Scholarly accounts of the recent developments have pointed to a range of factors explaining the turnabout in German family policies. Structural driving forces such as the pressure of socio-economic and demographic change and the repercussions of population ageing are rarely missing in the causal narratives (Hardmeier and von Wahl 2006, Henninger et al. 2008). However, knotty issues about the timing and the cross-national variation of large-scale reorientation in family models are immediately called to mind in the context of such arguments. Why is it only recently that most countries are willing to respond to the demographic challenges that demographers have pointed out as potentially problematic as early as in the late 1950s (Kuller 2004)? Political explanations, focusing on changes in the institutional constraints, decision-making dynamics, or actors in charge reform decisions concentrate on more proximate causes that do not have this problem. They add valuable insights into the causes of family policy change, but they have their own problems. Family policy has posed a challenge to class-based arguments (Winter 1988, von Wahl 2008: 28), and researchers have tried to uncover the partisan dynamic of the changes. Political parties in favor of "modernizing" family policies may have been the driving forces behind reforms (Hardmeier and von Wahl 2006: 323, Leitner forthcoming 2010), but in the German case such an account would need to explain why some of the major players in the family policy field have changed their minds. The major political parties have converged on identical policy proposals (von Wahl 2008: 30 f.), forming the supermajority that could produce the far-reaching and expensive policy changes, but how did they come to agree on a definition of problems and solutions in the first place?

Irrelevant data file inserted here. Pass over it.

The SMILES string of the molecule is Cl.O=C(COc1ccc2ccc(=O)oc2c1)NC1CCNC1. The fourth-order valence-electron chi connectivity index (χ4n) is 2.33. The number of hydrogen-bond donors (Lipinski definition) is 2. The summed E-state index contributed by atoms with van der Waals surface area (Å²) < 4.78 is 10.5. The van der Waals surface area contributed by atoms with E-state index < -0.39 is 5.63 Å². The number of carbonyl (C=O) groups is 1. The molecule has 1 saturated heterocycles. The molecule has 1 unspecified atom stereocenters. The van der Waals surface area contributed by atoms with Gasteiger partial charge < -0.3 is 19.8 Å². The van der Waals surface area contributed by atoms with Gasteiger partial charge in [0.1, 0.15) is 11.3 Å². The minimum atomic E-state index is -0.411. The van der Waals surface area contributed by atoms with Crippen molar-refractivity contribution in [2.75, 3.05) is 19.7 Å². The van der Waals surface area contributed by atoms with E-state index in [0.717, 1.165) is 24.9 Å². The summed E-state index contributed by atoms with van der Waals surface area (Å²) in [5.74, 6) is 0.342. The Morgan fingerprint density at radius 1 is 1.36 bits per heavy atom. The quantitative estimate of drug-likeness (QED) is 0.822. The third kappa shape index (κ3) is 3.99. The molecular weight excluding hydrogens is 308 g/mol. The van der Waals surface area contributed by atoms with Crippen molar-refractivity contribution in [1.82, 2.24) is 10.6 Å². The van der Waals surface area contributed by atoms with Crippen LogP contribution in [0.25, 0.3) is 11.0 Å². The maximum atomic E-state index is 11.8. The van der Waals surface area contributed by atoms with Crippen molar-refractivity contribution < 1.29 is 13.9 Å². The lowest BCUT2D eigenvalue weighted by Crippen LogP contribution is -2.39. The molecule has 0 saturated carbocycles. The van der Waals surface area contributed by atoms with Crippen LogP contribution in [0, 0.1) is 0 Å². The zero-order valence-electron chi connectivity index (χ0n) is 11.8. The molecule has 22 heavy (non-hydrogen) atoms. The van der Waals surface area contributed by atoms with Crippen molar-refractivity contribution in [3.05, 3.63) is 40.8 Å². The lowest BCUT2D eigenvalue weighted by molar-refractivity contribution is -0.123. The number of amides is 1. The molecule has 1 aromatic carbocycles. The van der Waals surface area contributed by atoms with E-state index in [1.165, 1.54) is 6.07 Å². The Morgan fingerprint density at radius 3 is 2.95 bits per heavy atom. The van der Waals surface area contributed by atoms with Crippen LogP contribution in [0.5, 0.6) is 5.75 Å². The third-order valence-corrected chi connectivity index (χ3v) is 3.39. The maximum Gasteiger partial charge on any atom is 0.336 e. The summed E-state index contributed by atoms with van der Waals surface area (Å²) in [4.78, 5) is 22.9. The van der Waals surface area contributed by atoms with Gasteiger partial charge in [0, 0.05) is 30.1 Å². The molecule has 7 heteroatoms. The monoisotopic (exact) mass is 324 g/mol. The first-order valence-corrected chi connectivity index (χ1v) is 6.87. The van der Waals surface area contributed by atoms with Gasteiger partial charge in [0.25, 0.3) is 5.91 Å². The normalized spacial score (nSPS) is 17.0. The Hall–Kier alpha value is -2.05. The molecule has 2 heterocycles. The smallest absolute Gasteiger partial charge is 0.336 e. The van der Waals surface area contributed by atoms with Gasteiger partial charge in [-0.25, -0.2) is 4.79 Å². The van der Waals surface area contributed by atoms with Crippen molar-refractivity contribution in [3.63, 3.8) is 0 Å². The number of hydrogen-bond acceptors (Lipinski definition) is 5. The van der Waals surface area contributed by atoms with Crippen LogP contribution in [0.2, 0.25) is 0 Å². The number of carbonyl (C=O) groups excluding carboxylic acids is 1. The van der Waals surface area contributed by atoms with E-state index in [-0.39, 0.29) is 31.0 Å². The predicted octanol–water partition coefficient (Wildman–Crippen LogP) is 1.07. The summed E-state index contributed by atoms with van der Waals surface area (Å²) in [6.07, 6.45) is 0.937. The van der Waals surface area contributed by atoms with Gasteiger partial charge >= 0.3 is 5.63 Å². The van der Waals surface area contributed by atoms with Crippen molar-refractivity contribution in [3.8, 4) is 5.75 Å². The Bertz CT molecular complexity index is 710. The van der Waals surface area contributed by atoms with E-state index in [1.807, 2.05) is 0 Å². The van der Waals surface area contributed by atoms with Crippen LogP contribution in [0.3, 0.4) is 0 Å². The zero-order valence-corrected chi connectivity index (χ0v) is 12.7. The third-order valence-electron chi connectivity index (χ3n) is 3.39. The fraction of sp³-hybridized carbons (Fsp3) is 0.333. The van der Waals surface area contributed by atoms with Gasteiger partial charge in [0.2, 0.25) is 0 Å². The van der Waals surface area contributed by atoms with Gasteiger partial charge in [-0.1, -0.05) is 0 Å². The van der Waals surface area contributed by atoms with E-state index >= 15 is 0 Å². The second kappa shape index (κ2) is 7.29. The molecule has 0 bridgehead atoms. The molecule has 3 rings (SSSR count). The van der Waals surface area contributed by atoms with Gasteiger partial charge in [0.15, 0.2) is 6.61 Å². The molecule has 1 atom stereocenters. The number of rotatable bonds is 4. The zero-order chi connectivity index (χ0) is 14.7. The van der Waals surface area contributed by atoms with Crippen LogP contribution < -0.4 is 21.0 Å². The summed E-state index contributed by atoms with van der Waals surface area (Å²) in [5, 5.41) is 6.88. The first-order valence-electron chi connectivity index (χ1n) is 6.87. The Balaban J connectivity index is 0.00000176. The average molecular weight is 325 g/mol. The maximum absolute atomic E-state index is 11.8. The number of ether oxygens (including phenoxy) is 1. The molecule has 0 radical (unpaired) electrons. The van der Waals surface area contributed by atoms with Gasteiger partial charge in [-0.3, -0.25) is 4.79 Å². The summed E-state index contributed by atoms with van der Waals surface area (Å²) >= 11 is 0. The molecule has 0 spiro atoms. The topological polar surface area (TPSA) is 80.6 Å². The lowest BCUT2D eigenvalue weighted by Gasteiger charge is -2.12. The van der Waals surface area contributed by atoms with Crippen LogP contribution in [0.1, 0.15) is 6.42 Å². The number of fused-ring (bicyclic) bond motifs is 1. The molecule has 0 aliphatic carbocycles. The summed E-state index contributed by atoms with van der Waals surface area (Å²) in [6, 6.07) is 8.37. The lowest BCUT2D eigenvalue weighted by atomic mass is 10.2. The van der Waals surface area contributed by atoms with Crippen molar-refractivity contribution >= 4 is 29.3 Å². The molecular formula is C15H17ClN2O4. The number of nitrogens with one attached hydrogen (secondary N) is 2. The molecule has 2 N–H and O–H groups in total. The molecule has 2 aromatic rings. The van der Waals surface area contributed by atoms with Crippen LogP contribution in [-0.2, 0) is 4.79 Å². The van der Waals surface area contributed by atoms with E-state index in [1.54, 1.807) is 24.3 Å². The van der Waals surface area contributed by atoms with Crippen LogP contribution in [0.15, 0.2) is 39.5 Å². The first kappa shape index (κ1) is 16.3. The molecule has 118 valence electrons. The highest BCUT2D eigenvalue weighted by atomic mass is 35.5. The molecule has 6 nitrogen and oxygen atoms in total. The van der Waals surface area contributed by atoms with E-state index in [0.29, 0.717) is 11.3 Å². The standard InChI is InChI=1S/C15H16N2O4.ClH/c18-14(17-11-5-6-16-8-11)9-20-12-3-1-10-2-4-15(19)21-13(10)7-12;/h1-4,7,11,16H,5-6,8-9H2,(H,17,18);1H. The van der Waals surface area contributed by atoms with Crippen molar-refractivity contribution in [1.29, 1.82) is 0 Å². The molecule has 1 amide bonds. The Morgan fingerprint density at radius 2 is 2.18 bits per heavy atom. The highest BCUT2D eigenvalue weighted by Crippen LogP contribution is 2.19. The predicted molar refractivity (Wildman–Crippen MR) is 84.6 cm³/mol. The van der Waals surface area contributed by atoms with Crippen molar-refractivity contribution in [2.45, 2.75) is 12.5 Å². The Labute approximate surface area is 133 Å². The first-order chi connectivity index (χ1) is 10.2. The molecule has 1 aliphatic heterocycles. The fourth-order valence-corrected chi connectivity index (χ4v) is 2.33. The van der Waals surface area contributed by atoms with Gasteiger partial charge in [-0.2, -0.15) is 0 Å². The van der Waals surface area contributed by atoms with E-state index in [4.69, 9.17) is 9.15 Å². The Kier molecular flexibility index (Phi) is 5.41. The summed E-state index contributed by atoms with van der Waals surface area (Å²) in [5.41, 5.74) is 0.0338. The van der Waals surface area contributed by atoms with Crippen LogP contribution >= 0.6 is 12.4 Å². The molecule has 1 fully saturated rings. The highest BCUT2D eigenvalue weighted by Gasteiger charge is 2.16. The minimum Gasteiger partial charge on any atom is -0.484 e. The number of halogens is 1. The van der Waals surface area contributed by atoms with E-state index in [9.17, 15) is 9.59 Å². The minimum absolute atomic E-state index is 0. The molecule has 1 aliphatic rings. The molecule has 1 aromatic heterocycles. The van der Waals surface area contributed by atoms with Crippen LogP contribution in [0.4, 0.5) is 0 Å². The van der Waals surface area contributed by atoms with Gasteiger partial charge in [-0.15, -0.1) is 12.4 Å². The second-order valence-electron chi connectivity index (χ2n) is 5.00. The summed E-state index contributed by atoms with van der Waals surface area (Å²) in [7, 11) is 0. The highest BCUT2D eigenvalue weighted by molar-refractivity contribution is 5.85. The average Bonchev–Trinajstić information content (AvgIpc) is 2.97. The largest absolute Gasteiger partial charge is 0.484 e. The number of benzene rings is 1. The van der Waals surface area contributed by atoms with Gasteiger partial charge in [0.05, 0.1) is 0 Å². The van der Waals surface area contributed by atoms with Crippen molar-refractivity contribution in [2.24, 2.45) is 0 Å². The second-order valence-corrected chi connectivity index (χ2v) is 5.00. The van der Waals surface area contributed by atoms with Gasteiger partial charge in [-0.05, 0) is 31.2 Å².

At some point most of the explanations refer to cognitive and normative factors--changing family models and changing ideas about the family and the proper role of the state in supporting the family (Hardmeier and von Wahl 2006: 320, Henninger et al. 2008: 307, Blum 2010 in this issue: 13 f.). Arguments about changing ideas share the problem of timing to some extent (Matzke and Ostner forthcoming 2010b): The diffusion of new gender- and family norms and new understandings of the desired balance between work and family have been going on for a long time. Why do gender equity issues manifest themselves in policy change after the turn of the millennium? How, specifically, has diffusion come about in so many different countries, and why did the German response occur so relatively late? Moreover, arguments about changing policy positions on the part of the major actors in the field are fraught with validity-issues: It is hard to get a reliable sense of the depth and the precise nature of shifts in preferences and attitudes, harder still to assess the causes of such shifts. Changing expectations and behavior on the part of individual mothers and fathers may be not the cause, but the consequence of policy changes, merely reflecting the grinding traces of fiscal austerity and welfare state restructuring that most Western welfare states have been experiencing for three decades by now (Cox 2000).

Policy ideas per se, therefore, are...